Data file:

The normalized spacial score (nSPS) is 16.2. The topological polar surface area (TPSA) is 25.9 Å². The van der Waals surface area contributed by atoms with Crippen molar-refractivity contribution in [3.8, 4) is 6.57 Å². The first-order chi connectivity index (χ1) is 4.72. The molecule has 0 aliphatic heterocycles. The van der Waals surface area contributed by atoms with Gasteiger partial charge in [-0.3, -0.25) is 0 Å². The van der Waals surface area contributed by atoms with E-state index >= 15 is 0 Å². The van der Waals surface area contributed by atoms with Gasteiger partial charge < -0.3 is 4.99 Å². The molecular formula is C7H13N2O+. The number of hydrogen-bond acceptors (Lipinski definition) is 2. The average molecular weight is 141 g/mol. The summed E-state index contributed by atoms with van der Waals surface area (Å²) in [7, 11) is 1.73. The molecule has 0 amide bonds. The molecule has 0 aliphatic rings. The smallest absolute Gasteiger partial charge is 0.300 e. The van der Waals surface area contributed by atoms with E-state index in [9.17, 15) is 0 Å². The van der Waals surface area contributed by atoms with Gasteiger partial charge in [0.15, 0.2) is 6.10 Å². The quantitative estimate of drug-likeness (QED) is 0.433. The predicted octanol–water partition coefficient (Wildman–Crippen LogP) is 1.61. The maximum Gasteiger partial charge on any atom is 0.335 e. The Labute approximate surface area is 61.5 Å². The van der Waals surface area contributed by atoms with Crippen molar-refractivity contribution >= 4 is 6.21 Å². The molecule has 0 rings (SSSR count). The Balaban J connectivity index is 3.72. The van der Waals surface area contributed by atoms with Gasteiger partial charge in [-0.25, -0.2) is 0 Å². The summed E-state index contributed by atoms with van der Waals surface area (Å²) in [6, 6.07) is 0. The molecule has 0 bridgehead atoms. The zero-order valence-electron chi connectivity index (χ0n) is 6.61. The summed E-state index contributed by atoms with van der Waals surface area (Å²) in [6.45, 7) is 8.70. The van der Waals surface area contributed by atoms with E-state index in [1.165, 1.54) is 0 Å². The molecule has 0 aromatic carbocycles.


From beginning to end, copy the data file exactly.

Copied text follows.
The normalized spacial score (nSPS) is 16.2. The topological polar surface area (TPSA) is 25.9 Å². The van der Waals surface area contributed by atoms with Crippen molar-refractivity contribution in [3.8, 4) is 6.57 Å². The first-order chi connectivity index (χ1) is 4.72. The molecule has 0 aliphatic heterocycles. The van der Waals surface area contributed by atoms with Gasteiger partial charge in [-0.3, -0.25) is 0 Å². The van der Waals surface area contributed by atoms with E-state index >= 15 is 0 Å². The van der Waals surface area contributed by atoms with Gasteiger partial charge < -0.3 is 4.99 Å². The molecular formula is C7H13N2O+. The number of hydrogen-bond acceptors (Lipinski definition) is 2. The average molecular weight is 141 g/mol. The summed E-state index contributed by atoms with van der Waals surface area (Å²) in [7, 11) is 1.73. The molecule has 0 amide bonds. The molecule has 0 aliphatic rings. The smallest absolute Gasteiger partial charge is 0.300 e. The van der Waals surface area contributed by atoms with E-state index in [9.17, 15) is 0 Å². The van der Waals surface area contributed by atoms with Gasteiger partial charge in [0.15, 0.2) is 6.10 Å². The quantitative estimate of drug-likeness (QED) is 0.433. The predicted octanol–water partition coefficient (Wildman–Crippen LogP) is 1.61. The maximum Gasteiger partial charge on any atom is 0.335 e. The Labute approximate surface area is 61.5 Å². The van der Waals surface area contributed by atoms with Crippen molar-refractivity contribution >= 4 is 6.21 Å². The molecule has 0 rings (SSSR count). The Balaban J connectivity index is 3.72. The van der Waals surface area contributed by atoms with Gasteiger partial charge in [-0.25, -0.2) is 0 Å². The summed E-state index contributed by atoms with van der Waals surface area (Å²) in [6, 6.07) is 0. The molecule has 0 bridgehead atoms. The zero-order valence-electron chi connectivity index (χ0n) is 6.61. The summed E-state index contributed by atoms with van der Waals surface area (Å²) in [6.45, 7) is 8.70. The van der Waals surface area contributed by atoms with E-state index in [1.165, 1.54) is 0 Å². The molecule has 0 aromatic carbocycles.